Sadly, the property is now undergoing profound alteration for its new use as a social services facility for the Bukharian community. At this writing, the entrance pavilion has been walled off, facade features have been destroyed, and the interior is being gutted. Original painted murals, decorative tilework depicting the Trylon and Perisphere (the 1939 New York World’s Fair symbols), and marquee elements have all been destroyed and no salvage is being conducted.
Appeals to NYC Landmarks Preservation Commission and NYC Councilwoman Melinda Katz to halt the destruction and achieve a preservation-minded adaptive reuse plan for the defunct theater have been unsuccessful thus far. The Art Deco Society of New York (ADSNY) and the Historic Districts Council (HDC) have spearheaded the effort to intervene — even at this late stage — to protect the outstanding and unique Art Deco property.
The Trylon Theater, designed by Joseph Unger, reflects the cultural impact of the 1939 World’s Fair and its theme of “The World of Tomorrow,” in decorative tiles, murals, and overall aesthetics. The streamlined Art Deco property is a rare surviving neighborhood movie theater due to the loss of hundreds of such buildings in New York and meets criteria to become a designated and protected Historic Landmark.
**To lend your support: Please contact (Journalist/Preservationist) & send carbon copies to (Art Deco Society of NY) & (Historic Districts Council) & .
This is A PRESERVATION EMERGENCY!!!
Call Councilwoman Melinda Katz (718-544-8800) who was the only member who opposed landmark designation & is responsible for this act of destruction. Also e-mail her at .ny.us.
Well, they say you can buy almost anything on eBay, I just found this…
MARIETTA, PA — The Marietta Theatre has been purchased by Marietta Restoration Associates.
The theater, opened in 1914, was the oldest operating motion picture theater in Penna and among the oldest in the United States when it closed in 1997.
The Association is a non profit organization which helps to restore old buildings in this small town. They will hold public meetings to determine future uses for the theater. They expect to have the theater open for tours during the town’s annual Candlelight tour on Dec. 4th.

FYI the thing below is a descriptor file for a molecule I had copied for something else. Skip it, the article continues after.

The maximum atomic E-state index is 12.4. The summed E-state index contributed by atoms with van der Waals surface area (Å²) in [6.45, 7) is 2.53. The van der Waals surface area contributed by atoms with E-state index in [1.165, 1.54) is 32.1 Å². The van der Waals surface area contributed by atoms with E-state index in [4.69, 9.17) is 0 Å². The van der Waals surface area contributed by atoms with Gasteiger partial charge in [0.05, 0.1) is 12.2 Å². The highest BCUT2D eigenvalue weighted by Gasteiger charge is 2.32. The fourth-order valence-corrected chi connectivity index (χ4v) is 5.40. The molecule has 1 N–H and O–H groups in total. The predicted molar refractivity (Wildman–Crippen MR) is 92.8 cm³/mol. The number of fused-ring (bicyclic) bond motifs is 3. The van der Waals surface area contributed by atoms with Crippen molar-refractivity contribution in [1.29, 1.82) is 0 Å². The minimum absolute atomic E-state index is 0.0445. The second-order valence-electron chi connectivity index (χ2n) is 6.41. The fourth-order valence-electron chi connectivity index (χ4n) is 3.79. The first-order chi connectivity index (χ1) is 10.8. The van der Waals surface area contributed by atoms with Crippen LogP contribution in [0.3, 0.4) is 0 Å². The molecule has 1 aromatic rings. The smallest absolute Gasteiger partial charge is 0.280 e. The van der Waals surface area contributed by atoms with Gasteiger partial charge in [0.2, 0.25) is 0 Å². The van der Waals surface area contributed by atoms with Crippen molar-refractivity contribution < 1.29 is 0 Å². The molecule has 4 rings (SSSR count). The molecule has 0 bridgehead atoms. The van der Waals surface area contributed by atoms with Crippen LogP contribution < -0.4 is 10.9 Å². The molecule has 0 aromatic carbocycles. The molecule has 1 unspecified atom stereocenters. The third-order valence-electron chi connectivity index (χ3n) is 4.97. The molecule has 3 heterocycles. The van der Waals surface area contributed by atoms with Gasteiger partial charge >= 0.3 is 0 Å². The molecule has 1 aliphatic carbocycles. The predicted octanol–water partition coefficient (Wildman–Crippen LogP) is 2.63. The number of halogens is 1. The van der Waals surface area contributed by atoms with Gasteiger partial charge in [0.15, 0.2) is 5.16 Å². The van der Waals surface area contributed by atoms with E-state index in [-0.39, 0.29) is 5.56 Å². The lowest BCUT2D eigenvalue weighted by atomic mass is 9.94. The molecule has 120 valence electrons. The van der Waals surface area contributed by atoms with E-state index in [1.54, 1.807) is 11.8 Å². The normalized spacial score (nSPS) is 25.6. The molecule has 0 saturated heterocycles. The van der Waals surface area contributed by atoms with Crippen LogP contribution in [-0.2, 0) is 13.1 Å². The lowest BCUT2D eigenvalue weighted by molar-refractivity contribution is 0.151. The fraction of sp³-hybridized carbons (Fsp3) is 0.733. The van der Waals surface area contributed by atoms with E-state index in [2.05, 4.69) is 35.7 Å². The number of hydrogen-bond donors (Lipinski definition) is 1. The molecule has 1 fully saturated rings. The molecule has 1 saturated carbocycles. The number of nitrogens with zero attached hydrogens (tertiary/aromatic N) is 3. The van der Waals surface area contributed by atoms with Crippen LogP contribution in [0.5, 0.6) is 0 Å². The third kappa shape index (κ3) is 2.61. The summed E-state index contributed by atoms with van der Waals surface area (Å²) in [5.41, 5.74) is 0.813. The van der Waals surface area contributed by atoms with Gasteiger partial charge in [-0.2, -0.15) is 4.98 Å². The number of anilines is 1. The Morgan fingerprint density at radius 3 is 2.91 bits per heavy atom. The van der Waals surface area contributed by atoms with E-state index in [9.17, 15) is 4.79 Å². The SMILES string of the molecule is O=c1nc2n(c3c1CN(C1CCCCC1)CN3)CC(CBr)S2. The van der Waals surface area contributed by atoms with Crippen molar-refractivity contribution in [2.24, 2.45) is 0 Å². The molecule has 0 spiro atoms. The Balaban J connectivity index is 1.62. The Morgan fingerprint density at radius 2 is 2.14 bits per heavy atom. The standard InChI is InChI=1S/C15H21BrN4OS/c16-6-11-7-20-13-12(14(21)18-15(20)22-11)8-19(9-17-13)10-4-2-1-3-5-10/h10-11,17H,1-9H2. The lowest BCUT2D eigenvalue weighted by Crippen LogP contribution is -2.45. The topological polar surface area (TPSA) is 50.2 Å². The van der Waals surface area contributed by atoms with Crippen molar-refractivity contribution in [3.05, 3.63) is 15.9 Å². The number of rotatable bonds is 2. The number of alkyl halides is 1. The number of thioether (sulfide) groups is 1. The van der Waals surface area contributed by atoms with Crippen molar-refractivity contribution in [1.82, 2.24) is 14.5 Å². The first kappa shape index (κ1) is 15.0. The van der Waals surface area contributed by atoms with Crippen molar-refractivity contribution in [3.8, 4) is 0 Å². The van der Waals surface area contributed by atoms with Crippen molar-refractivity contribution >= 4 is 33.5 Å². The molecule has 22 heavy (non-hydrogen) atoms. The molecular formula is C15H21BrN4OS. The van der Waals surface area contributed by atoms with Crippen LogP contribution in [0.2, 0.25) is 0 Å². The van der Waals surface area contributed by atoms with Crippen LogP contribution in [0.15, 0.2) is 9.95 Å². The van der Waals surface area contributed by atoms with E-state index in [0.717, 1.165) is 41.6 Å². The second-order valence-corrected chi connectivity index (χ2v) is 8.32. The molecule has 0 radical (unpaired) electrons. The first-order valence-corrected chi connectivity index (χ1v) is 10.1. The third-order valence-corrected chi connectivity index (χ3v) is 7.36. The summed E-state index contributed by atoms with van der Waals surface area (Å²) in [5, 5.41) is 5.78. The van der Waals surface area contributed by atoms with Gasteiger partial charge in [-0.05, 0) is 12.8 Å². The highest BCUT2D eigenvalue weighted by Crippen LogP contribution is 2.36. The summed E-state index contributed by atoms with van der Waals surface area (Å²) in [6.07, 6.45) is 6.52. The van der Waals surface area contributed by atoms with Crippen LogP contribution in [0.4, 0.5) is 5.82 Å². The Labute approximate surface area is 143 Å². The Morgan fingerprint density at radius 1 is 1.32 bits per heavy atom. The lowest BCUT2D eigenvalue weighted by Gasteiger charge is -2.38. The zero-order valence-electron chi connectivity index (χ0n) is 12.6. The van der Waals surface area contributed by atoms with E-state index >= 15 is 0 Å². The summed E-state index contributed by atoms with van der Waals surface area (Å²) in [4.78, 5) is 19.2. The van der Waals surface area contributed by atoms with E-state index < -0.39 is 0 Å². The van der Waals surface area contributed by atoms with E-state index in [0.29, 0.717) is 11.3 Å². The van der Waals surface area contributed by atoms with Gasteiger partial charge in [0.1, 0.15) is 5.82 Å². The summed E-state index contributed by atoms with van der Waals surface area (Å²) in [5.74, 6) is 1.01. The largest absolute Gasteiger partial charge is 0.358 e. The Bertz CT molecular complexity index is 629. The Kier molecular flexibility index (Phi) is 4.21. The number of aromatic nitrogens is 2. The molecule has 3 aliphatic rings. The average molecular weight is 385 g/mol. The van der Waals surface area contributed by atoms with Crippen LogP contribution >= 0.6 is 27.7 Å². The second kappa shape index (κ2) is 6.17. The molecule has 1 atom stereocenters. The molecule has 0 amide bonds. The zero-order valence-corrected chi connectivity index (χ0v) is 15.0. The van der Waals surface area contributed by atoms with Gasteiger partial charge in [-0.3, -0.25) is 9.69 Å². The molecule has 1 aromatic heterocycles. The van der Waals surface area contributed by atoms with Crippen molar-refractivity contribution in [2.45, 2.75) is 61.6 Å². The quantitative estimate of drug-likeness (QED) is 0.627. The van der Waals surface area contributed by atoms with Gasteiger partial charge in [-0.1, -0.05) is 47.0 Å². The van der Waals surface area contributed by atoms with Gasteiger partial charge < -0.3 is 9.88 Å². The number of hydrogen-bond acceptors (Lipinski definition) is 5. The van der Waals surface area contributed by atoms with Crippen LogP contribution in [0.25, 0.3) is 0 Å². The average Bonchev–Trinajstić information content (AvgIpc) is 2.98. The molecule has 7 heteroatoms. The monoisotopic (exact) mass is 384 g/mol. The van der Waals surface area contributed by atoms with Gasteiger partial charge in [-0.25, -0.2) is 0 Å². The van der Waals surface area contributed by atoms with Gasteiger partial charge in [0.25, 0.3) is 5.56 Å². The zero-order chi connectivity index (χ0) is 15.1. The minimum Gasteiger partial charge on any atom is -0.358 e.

However the seats, organ, and most of the furnishings have been removed.
August 12, 2005
Gregg Kilday writes in today’s Hollywood Reporter:
“Hollywood spends millions of dollars hawking individual movies, but precious little attention is spent to selling the notion of moviegoing itself…Potential ticket buyers need to be reminded that moviegoing is a communal experience that can’t be duplicated at home, even with the best home entertainment systems. If the film industry doesn’t begin to speak up in its own defense, it has only itself to blame as audiences continue to drift away.”
Meanwhile, Jonathan Bing opines in Variety:
“HERE’S AN UNCONVENTIONAL solution for Hollywood’s box office problem: Redesign the multiplex. Bulldoze the thousands of poorly subdivided concrete boxes dotting America’s cities and suburbs; rebuild them as state-of-the-art retail and entertainment centers. Dim the garish lighting, plant new cars and other attractions in the lobbies; and customize the place by movie genre — date movies could be screened in theaters with love seats; teen movies could be screened in theaters that can be hosed down at the end of the night.”
He concludes, “Consumers are pissed off. Faced with rising ticket prices and 20 minutes of onscreen ads, it’s going to take more than stadium seating and free refills to win them back.”
The following email was sent from the League of Historic American Theatres:
“REGISTER NOW for the next League of Historic American Theatres stand-alone professional development seminar:
FINANCING HISTORIC THEATRE REHABILITATION PROJECTS
Wed., September 7th — 8:45 AM – 4:00 PM (registration at hotel begins at 7:30 AM) Thurs, September 8th — 9:00 AM – 3:30 PM